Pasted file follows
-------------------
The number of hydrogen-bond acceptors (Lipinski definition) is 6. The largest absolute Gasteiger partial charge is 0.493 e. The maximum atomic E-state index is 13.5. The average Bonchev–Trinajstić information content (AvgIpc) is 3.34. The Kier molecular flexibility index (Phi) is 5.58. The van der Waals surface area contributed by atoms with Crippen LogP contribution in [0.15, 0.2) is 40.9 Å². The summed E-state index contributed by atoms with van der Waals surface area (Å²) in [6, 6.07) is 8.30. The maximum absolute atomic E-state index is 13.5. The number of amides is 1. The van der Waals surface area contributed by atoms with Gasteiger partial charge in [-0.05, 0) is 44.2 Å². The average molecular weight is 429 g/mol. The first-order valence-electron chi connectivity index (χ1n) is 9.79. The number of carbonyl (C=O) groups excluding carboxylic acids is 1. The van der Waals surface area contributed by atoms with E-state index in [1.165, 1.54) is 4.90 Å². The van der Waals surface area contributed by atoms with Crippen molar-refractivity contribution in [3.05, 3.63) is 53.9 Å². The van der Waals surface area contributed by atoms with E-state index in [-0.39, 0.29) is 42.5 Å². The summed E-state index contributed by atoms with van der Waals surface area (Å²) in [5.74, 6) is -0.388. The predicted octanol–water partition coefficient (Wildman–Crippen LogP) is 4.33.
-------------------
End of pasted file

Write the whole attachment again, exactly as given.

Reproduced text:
The number of hydrogen-bond acceptors (Lipinski definition) is 6. The largest absolute Gasteiger partial charge is 0.493 e. The maximum atomic E-state index is 13.5. The average Bonchev–Trinajstić information content (AvgIpc) is 3.34. The Kier molecular flexibility index (Phi) is 5.58. The van der Waals surface area contributed by atoms with Crippen LogP contribution in [0.15, 0.2) is 40.9 Å². The summed E-state index contributed by atoms with van der Waals surface area (Å²) in [6, 6.07) is 8.30. The maximum absolute atomic E-state index is 13.5. The number of amides is 1. The van der Waals surface area contributed by atoms with Gasteiger partial charge in [-0.05, 0) is 44.2 Å². The average molecular weight is 429 g/mol. The first-order valence-electron chi connectivity index (χ1n) is 9.79. The number of carbonyl (C=O) groups excluding carboxylic acids is 1. The van der Waals surface area contributed by atoms with E-state index in [1.165, 1.54) is 4.90 Å². The van der Waals surface area contributed by atoms with Crippen molar-refractivity contribution in [3.05, 3.63) is 53.9 Å². The van der Waals surface area contributed by atoms with E-state index in [-0.39, 0.29) is 42.5 Å². The summed E-state index contributed by atoms with van der Waals surface area (Å²) in [5.74, 6) is -0.388. The predicted octanol–water partition coefficient (Wildman–Crippen LogP) is 4.33.